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ROUTE6D(8)		  BSD System Manager's Manual		    ROUTE6D(8)

NAME
     route6d — RIP6 Routing Daemon

SYNOPSIS
     route6d [-adDhlnqsS] [-R routelog] [-A prefix/preflen,if1[,if2...]]
	     [-L prefix/preflen,if1[,if2...]] [-N if1[,if2...]]
	     [-O prefix/preflen,if1[,if2...]] [-T if1[,if2...]] [-t tag]

DESCRIPTION
     The route6d utility is a routing daemon which supports RIP over IPv6.

     Options are:

     -a	     Enables aging of the statically defined routes.  With this
	     option, any statically defined routes will be removed unless cor‐
	     responding updates arrive as if the routes are received at the
	     startup of route6d.

     -R routelog
	     This option makes the route6d to log the route change
	     (add/delete) to the file routelog.

     -A prefix/preflen,if1[,if2...]
	     This option is used for aggregating routes.  prefix/preflen spec‐
	     ifies the prefix and the prefix length of the aggregated route.
	     When advertising routes, route6d filters specific routes covered
	     by the aggregate, and advertises the aggregated route
	     prefix/preflen, to the interfaces specified in the comma-sepa‐
	     rated interface list, if1[,if2...].  The route6d utility creates
	     a static route to prefix/preflen with RTF_REJECT flag, into the
	     kernel routing table.

     -d	     Enables output of debugging message.  This option also instructs
	     route6d to run in foreground mode (does not become daemon).

     -D	     Enables extensive output of debugging message.  This option also
	     instructs route6d to run in foreground mode (does not become dae‐
	     mon).

     -h	     Disables the split horizon processing.

     -l	     By default, route6d will not exchange site local routes for
	     safety reasons.  This is because semantics of site local address
	     space is rather vague (specification is still in being worked),
	     and there is no good way to define site local boundary.  With -l
	     option, route6d will exchange site local routes as well.  It must
	     not be used on site boundary routers, since -l option assumes
	     that all interfaces are in the same site.

     -L prefix/preflen,if1[,if2...]
	     Filter incoming routes from interfaces if1,[if2...].  The route6d
	     utility will accept incoming routes that are in prefix/preflen.
	     If multiple -L options are specified, any routes that match one
	     of the options is accepted.  ::/0 is treated specially as default
	     route, not “any route that has longer prefix length than, or
	     equal to 0”.  If you would like to accept any route, specify no
	     -L option.	 For example, with “-L 3ffe::/16,if1 -L ::/0,if1”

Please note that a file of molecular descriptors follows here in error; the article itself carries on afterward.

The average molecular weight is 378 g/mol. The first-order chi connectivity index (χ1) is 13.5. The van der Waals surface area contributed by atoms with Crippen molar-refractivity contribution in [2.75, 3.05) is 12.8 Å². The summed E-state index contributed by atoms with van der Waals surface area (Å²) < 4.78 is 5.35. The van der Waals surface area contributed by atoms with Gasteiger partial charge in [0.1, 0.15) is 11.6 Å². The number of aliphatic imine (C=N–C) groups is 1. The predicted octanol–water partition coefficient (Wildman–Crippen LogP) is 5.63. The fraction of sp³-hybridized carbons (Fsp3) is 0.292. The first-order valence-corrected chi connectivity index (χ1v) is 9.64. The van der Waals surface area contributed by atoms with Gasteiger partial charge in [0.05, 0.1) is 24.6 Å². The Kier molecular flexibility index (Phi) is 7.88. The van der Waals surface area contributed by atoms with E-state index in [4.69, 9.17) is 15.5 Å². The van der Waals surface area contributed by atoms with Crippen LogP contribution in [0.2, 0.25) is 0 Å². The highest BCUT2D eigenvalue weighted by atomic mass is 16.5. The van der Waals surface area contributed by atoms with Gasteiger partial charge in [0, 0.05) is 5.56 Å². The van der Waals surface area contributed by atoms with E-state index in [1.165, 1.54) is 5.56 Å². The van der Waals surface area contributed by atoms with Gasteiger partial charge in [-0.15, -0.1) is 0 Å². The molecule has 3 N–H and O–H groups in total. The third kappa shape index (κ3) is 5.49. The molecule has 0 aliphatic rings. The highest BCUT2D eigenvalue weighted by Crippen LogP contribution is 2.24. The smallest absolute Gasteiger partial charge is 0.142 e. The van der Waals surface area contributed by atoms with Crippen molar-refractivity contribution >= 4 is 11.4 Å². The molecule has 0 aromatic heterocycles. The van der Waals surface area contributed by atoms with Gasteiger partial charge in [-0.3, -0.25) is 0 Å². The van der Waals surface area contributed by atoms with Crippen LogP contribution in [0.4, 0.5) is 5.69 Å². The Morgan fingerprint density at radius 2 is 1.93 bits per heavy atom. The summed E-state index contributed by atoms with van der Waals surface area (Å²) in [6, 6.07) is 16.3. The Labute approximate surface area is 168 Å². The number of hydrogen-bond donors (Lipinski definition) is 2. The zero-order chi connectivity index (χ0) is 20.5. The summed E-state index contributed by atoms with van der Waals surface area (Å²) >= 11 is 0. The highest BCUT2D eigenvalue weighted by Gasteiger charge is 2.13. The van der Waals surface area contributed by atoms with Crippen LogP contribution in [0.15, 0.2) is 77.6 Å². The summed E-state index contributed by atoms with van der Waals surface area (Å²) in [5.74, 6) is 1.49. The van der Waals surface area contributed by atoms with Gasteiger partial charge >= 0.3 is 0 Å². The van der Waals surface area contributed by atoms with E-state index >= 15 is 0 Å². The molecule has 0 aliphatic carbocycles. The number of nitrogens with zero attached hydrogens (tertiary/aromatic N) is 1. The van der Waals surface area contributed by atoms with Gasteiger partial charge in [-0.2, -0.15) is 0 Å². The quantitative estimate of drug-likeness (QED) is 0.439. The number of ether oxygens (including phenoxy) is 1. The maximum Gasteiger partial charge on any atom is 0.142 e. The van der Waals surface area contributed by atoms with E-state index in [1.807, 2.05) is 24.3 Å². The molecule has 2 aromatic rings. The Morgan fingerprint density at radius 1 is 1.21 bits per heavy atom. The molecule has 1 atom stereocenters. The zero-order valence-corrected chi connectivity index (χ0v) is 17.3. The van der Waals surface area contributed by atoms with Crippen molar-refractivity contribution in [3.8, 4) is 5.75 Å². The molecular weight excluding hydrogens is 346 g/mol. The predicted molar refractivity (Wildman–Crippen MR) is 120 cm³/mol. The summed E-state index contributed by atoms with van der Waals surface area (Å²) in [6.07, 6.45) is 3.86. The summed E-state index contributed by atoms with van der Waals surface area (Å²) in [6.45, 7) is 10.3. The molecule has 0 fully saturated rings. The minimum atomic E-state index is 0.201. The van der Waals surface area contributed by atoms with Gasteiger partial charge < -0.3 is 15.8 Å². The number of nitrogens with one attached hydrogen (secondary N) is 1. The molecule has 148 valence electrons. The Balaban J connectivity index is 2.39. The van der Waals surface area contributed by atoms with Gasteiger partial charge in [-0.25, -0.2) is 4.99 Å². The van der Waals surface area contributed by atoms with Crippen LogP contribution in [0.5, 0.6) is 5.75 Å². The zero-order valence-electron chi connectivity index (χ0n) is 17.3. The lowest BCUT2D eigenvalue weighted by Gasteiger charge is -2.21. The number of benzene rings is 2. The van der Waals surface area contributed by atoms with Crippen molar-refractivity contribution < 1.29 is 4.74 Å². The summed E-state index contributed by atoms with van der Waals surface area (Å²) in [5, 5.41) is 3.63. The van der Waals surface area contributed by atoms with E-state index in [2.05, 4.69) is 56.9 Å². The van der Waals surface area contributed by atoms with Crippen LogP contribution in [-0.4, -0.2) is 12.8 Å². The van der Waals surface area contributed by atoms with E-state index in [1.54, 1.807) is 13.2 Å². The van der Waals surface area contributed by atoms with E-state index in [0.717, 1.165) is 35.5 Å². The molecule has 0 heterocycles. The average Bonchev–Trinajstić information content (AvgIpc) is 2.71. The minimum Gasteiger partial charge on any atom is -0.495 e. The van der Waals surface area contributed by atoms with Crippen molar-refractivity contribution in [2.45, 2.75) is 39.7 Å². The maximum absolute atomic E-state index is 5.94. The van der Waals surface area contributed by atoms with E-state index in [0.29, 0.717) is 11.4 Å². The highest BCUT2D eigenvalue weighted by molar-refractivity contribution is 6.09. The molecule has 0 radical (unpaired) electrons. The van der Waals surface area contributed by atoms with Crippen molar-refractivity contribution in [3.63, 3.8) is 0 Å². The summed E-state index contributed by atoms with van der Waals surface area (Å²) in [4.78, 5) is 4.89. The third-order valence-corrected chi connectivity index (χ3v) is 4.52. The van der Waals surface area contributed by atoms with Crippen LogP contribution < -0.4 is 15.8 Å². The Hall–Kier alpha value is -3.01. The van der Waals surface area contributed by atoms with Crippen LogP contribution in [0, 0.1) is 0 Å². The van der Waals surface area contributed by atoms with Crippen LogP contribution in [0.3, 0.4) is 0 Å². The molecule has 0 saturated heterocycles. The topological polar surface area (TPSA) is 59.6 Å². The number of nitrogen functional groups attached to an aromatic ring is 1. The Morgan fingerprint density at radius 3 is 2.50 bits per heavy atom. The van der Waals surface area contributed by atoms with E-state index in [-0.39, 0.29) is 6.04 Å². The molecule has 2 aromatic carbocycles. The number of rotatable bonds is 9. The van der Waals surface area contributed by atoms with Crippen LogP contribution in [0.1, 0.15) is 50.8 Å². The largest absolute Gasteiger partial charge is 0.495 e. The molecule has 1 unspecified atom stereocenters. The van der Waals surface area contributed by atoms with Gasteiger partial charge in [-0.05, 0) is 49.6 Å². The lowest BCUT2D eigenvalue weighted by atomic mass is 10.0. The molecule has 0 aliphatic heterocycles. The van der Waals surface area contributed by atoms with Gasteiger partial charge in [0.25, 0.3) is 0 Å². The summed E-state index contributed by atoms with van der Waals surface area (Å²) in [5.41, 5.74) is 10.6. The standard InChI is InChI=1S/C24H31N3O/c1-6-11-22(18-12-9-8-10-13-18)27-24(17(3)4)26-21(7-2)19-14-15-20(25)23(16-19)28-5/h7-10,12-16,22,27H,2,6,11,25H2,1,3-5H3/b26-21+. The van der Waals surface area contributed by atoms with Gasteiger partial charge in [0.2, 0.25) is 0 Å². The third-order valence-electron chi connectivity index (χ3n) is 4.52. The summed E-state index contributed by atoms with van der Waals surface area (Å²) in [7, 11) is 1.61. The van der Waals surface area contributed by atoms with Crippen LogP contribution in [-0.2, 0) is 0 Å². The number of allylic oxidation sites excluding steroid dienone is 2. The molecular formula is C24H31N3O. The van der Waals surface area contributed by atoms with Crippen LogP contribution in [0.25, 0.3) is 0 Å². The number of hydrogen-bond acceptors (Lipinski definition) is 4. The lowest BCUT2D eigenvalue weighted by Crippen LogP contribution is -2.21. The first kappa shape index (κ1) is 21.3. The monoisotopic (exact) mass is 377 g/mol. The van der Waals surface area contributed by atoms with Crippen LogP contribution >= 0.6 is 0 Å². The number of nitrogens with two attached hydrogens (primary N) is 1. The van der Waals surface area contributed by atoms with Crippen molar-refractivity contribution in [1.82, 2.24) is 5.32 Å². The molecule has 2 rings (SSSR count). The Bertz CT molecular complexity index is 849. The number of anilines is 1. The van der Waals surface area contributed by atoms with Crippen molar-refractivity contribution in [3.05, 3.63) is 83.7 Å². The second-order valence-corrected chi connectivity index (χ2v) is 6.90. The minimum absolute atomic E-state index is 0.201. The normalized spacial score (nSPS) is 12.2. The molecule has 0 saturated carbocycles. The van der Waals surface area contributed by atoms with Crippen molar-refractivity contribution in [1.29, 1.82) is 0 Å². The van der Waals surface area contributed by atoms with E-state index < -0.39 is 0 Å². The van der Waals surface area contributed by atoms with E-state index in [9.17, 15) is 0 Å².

route6d will accept default route and routes in 6bone test
	     address, but no others.

     -n	     Do not update the kernel routing table.

     -N if1[,if2...]
	     Do not listen to, or advertise, route from/to interfaces speci‐
	     fied by if1,[if2...].

     -O prefix/preflen,if1[,if2...]
	     Restrict route advertisement toward interfaces specified by
	     if1,[if2...].  With this option route6d will only advertise
	     routes that matches prefix/preflen.

     -q	     Makes route6d in listen-only mode.	 No advertisement is sent.

     -s	     Makes route6d to advertise the statically defined routes which
	     exist in the kernel routing table when route6d invoked.
	     Announcements obey the regular split horizon rule.

     -S	     This option is the same as -s option except that no split horizon
	     rule does apply.

     -T if1[,if2...]
	     Advertise only default route, toward if1,[if2...].

     -t tag  Attach route tag tag to originated route entries.	tag can be
	     decimal, octal prefixed by 0, or hexadecimal prefixed by 0x.

     Upon receipt of signal SIGINT or SIGUSR1, route6d will dump the current
     internal state into /var/run/route6d_dump.

FILES
     /var/run/route6d_dump  dumps internal state on SIGINT or SIGUSR1

SEE ALSO
     G. Malkin and R. Minnear, RIPng for IPv6, RFC2080, January 1997.

NOTE
     The route6d utility uses IPv6 advanced API, defined in RFC2292, for com‐
     municating with peers using link-local addresses.

     Internally route6d embeds interface identifier into bit 32 to 63 of link-
     local addresses (fe80::xx and ff02::xx) so they will be visible on inter‐
     nal state dump file (/var/run/route6d_dump).

     Routing table manipulation differs from IPv6 implementation to implemen‐
     tation.  Currently route6d obeys WIDE Hydrangea/KAME IPv6 kernel, and
     will not be able to run on other platforms.

     Current route6d does not reduce the rate of the triggered updates when
     consecutive updates arrive.

BSD			       January 31, 1997				   BSD
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